Thursday, March 30, 2006

Some kind of curry thing...

What I failed to mention in my previous post is that I have a goal. I've been thinking I've been getting rust in my cooking skills. So I'm cooking with a different specific ingredient each week, just to get more familiar with it. So this week's ingredient is curry paste, which is where the whole chicken satay thing came from.

Today I decided to play with rice. This was a pretty basic recipe, based on a pretty basic pilaf. I started with a cup of rice, browned in a wee bit of oil, just enough to coat (maybe a teaspoon or so). I added 2 cups of chicken broth, 1/3 cup of dark raisins, 1/3 cup of golden raisins, and a Tablespoon of curry paste (no wussy mild rice for me). The nice thing about using chicken broth is that commercial broths (including the low sodium variety) have plenty of salt to go around, so you don't need to worry about salting otherwise. I brought it to a boil, gave it a quick stir just for good measure, covered it, and dropped the heat to low. I gave it 20 minutes on low, turned off the heat, let it rest another 10 minutes (without uncovering), and stirred in 1/4 cup of toasted almond slices. So tasty!

Just for jayce^

So jayce^ finally convinced me this morning to start blogging some of my recipes as I make them. I don't know who could possibly be interested, but here goes.

A couple of nights ago, I decided to try making my own chicken satay. I'm sure most people would have looked at a recipe or something, but I decided to just go from memory, based on the last chicken satay that I had. I started with a wee little can of coconut milk (5.6oz). I whisked in maybe a couple of tablespoons of curry paste and maybe 1/4 to 1/3 of a cup of natural peanut butter. I poured all that into a food saver bag, along with a couple of chicken breasts, tossed to coat, sealed it up and put it in the bottom of the fridge for about a day. The next day, I soaked some skewers in water for a bit, and sliced the chicken into strips. I tossed the chicken in the marinade again, and skewered it. Then I put them all on a foil-lined baking sheet, brushed the remaining marinade over the top, and baked for about 10 minutes at 350F.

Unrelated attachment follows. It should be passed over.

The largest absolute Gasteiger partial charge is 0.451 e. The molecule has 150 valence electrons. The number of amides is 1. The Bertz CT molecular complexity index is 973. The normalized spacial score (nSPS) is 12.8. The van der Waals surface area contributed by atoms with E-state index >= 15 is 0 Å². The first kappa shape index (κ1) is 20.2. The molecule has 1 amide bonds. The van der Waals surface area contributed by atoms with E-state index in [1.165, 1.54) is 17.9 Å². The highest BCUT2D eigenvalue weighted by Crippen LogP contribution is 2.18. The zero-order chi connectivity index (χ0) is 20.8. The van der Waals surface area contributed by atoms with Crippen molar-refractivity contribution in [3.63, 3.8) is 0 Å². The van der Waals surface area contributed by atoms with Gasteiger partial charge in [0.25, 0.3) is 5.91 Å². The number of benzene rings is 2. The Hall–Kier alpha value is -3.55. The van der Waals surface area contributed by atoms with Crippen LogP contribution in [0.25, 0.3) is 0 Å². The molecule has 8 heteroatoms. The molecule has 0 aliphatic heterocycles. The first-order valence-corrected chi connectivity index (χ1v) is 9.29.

They were pretty tasty, and just the right about of spicy for my wife and me. In retrospect, I think if I were to make then again, I would probably add maybe half a lemon worth of juice and maybe a teaspoon or two of kosher salt to the marinade. The curry paste and the peanut butter had a little bit of salt, but it was still a little underseasoned. But all in all, it was a pretty tasty dish.